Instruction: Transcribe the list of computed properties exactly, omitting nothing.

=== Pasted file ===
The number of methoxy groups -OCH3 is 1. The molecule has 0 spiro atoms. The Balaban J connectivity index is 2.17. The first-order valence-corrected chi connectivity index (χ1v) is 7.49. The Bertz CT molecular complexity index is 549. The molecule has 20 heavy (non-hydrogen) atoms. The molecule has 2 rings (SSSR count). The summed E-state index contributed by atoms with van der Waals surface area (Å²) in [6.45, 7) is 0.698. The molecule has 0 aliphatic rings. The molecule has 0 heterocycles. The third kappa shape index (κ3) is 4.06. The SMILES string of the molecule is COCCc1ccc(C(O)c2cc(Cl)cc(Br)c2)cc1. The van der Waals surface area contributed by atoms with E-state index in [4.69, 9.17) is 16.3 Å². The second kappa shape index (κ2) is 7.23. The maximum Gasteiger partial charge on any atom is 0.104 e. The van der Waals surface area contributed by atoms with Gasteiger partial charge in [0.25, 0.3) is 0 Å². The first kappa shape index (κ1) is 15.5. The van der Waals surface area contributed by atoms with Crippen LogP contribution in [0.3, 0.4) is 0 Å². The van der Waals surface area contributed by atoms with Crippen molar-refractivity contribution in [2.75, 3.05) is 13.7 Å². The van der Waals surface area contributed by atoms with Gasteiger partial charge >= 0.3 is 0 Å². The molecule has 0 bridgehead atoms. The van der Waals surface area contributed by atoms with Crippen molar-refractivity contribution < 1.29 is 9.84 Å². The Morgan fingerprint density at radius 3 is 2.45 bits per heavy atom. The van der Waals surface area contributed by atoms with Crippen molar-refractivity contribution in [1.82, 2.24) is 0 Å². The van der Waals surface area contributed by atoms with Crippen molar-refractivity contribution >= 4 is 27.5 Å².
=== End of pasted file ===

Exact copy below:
The number of methoxy groups -OCH3 is 1. The molecule has 0 spiro atoms. The Balaban J connectivity index is 2.17. The first-order valence-corrected chi connectivity index (χ1v) is 7.49. The Bertz CT molecular complexity index is 549. The molecule has 20 heavy (non-hydrogen) atoms. The molecule has 2 rings (SSSR count). The summed E-state index contributed by atoms with van der Waals surface area (Å²) in [6.45, 7) is 0.698. The molecule has 0 aliphatic rings. The molecule has 0 heterocycles. The third kappa shape index (κ3) is 4.06. The SMILES string of the molecule is COCCc1ccc(C(O)c2cc(Cl)cc(Br)c2)cc1. The van der Waals surface area contributed by atoms with E-state index in [4.69, 9.17) is 16.3 Å². The second kappa shape index (κ2) is 7.23. The maximum Gasteiger partial charge on any atom is 0.104 e. The van der Waals surface area contributed by atoms with Gasteiger partial charge in [0.25, 0.3) is 0 Å². The first kappa shape index (κ1) is 15.5. The van der Waals surface area contributed by atoms with Crippen LogP contribution in [0.3, 0.4) is 0 Å². The van der Waals surface area contributed by atoms with Crippen molar-refractivity contribution in [2.75, 3.05) is 13.7 Å². The van der Waals surface area contributed by atoms with Gasteiger partial charge >= 0.3 is 0 Å². The molecule has 0 bridgehead atoms. The van der Waals surface area contributed by atoms with Crippen molar-refractivity contribution < 1.29 is 9.84 Å². The Morgan fingerprint density at radius 3 is 2.45 bits per heavy atom. The van der Waals surface area contributed by atoms with Crippen molar-refractivity contribution in [1.82, 2.24) is 0 Å². The van der Waals surface area contributed by atoms with Crippen molar-refractivity contribution >= 4 is 27.5 Å².